Children's & Young Adult Books

Empathy through fiction: ‘We Are Wolves’ by Katrina Hannestad

There is a theory that people who read a lot of fiction can develop empathy through their reading. Fiction (and some non fiction too) invites us to inhabit other worlds – the characters’ times, places, and situations – and also allows us to see our own world and circumstances through different eyes. This is one way that our empathy ‘muscles’ develop and grow.

This process begins from the earliest exposure to books and, I believe, continues right through our reading life.

So it was with interest that I approached We Are Wolves, an historical fiction work by award winning Australian author Katrina Nannestad. Pitched at middle grade readers (approx 10 years and over) it is the story of the Wolf children: Liesl, Otto and baby Mia, who become separated from their mother and grandparents as the family flees from the oncoming Russian army towards the end of WWII.

The thing is, the family are German, living in East Prussia. They have the requisite photo of Hitler above their dining table. Their father has just been pressed into army service for the Reich as German defeat looms.

As a child, The Diary of Anne Frank was the only text I knew of that was written from a German-born child’s point of view. I remember my sense of dawning horror as I read about the dreadful things that befell other Jewish children and their families under the Nazis. The Wolf family are not Jewish, nor are they Nazi supporters. They are just an ordinary family trying to get by, to survive the war. They are very fearful of the Red Army troops so when Papa is reported missing in action and the Russians approach their village, they must leave.

Liesl promised her mother that she will keep her siblings together and protect them. When they find themselves alone, in a bitterly cold winter and the middle of a war zone, with no food or shelter, she and Otto must use all their wits to survive. Sometimes they must break the rules: stealing food, ransacking abandoned luggage for warm clothes or a blanket, killing birds or animals to eat. They live like wild things, like wolves; facing danger, cold and constant hunger.

The narrative is all from Liesl’s point of view, that of a child who gradually realises that war turns everything on its head:

All I know is that war does not make sense. The things that people do in a war are not the things they would do if they were at home with their families.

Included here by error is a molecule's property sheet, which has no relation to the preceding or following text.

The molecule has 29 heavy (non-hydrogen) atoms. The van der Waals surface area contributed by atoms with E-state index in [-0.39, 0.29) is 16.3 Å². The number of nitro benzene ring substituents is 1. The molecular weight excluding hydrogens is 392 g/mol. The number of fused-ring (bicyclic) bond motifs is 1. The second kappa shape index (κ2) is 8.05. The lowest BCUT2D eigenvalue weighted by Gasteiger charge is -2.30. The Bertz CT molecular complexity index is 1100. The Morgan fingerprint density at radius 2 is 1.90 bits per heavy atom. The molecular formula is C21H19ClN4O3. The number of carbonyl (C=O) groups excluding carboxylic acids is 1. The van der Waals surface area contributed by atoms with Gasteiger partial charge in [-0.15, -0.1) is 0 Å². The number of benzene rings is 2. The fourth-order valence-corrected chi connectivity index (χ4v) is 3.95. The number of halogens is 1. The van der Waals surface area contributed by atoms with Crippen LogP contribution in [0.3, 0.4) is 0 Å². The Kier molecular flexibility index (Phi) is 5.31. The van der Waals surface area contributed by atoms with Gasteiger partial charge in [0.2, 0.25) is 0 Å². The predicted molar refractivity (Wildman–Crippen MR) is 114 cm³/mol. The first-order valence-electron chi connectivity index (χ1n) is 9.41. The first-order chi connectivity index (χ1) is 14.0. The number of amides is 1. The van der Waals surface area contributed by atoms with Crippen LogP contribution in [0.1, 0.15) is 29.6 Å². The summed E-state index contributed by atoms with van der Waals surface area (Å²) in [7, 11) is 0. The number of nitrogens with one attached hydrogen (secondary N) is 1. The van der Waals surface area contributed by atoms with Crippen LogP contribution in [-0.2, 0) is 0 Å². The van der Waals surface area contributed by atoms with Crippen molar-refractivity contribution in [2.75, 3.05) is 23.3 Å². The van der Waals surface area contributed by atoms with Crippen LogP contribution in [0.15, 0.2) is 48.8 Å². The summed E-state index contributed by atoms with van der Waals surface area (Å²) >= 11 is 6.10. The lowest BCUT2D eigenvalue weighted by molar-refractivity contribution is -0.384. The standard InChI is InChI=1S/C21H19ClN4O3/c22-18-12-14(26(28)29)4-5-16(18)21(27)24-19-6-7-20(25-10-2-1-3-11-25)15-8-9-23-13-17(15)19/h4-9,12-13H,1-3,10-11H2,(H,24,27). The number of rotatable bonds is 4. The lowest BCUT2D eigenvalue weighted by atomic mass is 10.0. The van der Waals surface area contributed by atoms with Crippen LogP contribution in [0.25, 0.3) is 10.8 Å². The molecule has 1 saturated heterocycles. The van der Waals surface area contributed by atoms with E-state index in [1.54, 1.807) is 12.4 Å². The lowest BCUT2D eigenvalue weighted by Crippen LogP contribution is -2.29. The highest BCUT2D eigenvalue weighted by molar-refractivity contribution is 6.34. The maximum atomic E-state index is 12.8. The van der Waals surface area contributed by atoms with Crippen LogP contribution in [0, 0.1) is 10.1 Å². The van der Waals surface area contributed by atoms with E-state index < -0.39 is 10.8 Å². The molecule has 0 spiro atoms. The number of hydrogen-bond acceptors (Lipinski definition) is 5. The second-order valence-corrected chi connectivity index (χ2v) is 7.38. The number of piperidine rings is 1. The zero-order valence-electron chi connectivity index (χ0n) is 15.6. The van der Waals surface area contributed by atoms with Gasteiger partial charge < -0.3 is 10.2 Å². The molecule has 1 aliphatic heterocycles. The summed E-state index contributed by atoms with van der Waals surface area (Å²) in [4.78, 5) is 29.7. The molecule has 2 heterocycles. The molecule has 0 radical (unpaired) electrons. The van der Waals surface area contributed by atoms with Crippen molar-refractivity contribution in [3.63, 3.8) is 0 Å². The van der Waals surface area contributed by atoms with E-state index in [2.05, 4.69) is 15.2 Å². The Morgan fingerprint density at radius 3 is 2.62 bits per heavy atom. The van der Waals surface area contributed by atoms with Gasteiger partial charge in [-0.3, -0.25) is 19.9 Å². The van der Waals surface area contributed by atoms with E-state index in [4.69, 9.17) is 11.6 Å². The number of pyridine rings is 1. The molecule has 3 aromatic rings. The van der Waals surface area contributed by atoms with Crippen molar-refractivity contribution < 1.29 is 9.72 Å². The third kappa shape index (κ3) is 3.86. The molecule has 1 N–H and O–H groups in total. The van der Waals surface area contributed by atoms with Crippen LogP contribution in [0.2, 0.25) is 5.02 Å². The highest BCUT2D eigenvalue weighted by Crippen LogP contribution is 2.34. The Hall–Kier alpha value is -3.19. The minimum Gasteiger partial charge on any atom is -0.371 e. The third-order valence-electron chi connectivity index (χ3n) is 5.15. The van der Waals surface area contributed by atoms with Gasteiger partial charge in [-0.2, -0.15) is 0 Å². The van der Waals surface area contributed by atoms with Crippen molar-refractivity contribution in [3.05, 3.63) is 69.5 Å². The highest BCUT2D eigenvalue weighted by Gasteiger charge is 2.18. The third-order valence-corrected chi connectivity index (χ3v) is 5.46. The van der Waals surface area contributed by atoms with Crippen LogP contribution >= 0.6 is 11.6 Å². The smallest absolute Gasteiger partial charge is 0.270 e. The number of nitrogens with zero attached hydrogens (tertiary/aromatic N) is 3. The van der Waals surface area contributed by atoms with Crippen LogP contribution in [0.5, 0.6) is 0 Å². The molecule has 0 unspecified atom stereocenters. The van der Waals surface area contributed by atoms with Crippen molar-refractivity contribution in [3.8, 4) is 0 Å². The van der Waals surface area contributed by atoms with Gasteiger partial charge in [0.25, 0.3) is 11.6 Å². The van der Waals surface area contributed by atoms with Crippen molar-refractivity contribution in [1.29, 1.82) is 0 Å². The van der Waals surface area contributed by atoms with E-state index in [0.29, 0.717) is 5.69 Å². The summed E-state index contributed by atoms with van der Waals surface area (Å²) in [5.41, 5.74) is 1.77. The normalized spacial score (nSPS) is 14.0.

We Are Wolves p126

This is how we develop empathy: by living, for a while, in the world of German children whose world has collapsed around them due to a war not of their making. The narrative takes readers far enough into the experience of the Wolf children to be able to recognise their hardships and dilemmas. Darker events and actions are alluded to but not inappropriately so for younger readers.

There are lighter moments also: acts of kindness from some German and Russian soldiers and citizens, unlikely friendships with other Wolfskinder (wolf children) they encounter, and the playfulness of children, especially little Mia.

There are lovely illustrations by Martina Heiduczek, which capture the landscape and circumstances of the Wolf family as the story progresses.

The novel also touches on the importance of identity and language for well- being and sense of self, as at one stage the children must pretend to be Lithuanian so as to avoid Russian retribution.

‘German words feel right in my mouth,’ {Otto} says.
‘Yes, ‘ I agree.
“And in my heart.’
I wrap my arms around him. ‘Yes!’… But from now on,’ I whisper at last, ‘you and I must speak Lithuanian. Always…Even with each other in the middle of the night. Even in our heads and in our hearts…it is the only way we will ever be truly safe…’

We Are Wolves p290

If we can transfer our understanding of this to situations closer to home, perhaps we can better appreciate the pain experienced by Australia’s First Nations peoples, so long denied their language, culture and identity?

We Are Wolves is a beautiful, heartfelt, engrossing read that can contribute to the development of empathy in all who read it.

It is published by HarperCollins Children’s Books on 29 October 2020. My thanks to the publishers for a copy to read and review.

#AussieAuthor20
#AWW2020

Leave a Reply

This site uses Akismet to reduce spam. Learn how your comment data is processed.